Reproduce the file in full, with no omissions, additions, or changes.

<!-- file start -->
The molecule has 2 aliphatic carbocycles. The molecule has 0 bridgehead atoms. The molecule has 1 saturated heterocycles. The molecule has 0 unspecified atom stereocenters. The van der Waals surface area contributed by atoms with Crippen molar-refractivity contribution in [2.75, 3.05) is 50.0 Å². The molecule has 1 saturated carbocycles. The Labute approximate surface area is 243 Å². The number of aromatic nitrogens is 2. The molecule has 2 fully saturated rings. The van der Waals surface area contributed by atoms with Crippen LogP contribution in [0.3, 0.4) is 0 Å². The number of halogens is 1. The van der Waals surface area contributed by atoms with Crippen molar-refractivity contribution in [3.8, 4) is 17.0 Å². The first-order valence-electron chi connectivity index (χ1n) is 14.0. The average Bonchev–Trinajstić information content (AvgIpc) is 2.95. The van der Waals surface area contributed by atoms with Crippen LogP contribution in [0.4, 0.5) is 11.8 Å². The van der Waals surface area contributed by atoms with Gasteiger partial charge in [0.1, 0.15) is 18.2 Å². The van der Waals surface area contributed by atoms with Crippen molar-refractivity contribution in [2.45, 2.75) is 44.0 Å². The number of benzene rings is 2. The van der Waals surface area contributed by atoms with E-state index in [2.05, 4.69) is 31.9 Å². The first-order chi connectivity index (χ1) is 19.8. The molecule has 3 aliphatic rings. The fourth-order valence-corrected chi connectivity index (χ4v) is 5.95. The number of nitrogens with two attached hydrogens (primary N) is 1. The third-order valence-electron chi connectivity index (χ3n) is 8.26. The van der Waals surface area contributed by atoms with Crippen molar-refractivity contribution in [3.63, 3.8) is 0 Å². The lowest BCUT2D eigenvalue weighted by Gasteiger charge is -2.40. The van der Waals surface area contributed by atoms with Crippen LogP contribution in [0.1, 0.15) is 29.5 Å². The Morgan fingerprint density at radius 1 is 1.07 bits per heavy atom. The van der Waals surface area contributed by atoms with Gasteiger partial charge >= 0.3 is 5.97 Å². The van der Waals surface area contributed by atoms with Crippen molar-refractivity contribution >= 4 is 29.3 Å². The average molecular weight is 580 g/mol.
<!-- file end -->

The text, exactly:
The molecule has 2 aliphatic carbocycles. The molecule has 0 bridgehead atoms. The molecule has 1 saturated heterocycles. The molecule has 0 unspecified atom stereocenters. The van der Waals surface area contributed by atoms with Crippen molar-refractivity contribution in [2.75, 3.05) is 50.0 Å². The molecule has 1 saturated carbocycles. The Labute approximate surface area is 243 Å². The number of aromatic nitrogens is 2. The molecule has 2 fully saturated rings. The van der Waals surface area contributed by atoms with Crippen LogP contribution in [0.3, 0.4) is 0 Å². The number of halogens is 1. The van der Waals surface area contributed by atoms with Crippen molar-refractivity contribution in [3.8, 4) is 17.0 Å². The first-order valence-electron chi connectivity index (χ1n) is 14.0. The average Bonchev–Trinajstić information content (AvgIpc) is 2.95. The van der Waals surface area contributed by atoms with Crippen LogP contribution in [0.4, 0.5) is 11.8 Å². The van der Waals surface area contributed by atoms with Gasteiger partial charge in [0.1, 0.15) is 18.2 Å². The van der Waals surface area contributed by atoms with Crippen molar-refractivity contribution in [2.45, 2.75) is 44.0 Å². The number of benzene rings is 2. The van der Waals surface area contributed by atoms with E-state index in [2.05, 4.69) is 31.9 Å². The first-order chi connectivity index (χ1) is 19.8. The molecule has 3 aliphatic rings. The fourth-order valence-corrected chi connectivity index (χ4v) is 5.95. The number of nitrogens with two attached hydrogens (primary N) is 1. The third-order valence-electron chi connectivity index (χ3n) is 8.26. The van der Waals surface area contributed by atoms with Crippen molar-refractivity contribution in [3.63, 3.8) is 0 Å². The lowest BCUT2D eigenvalue weighted by Gasteiger charge is -2.40. The van der Waals surface area contributed by atoms with Crippen LogP contribution in [0.1, 0.15) is 29.5 Å². The Morgan fingerprint density at radius 1 is 1.07 bits per heavy atom. The van der Waals surface area contributed by atoms with Gasteiger partial charge >= 0.3 is 5.97 Å². The van der Waals surface area contributed by atoms with Crippen molar-refractivity contribution >= 4 is 29.3 Å². The average molecular weight is 580 g/mol.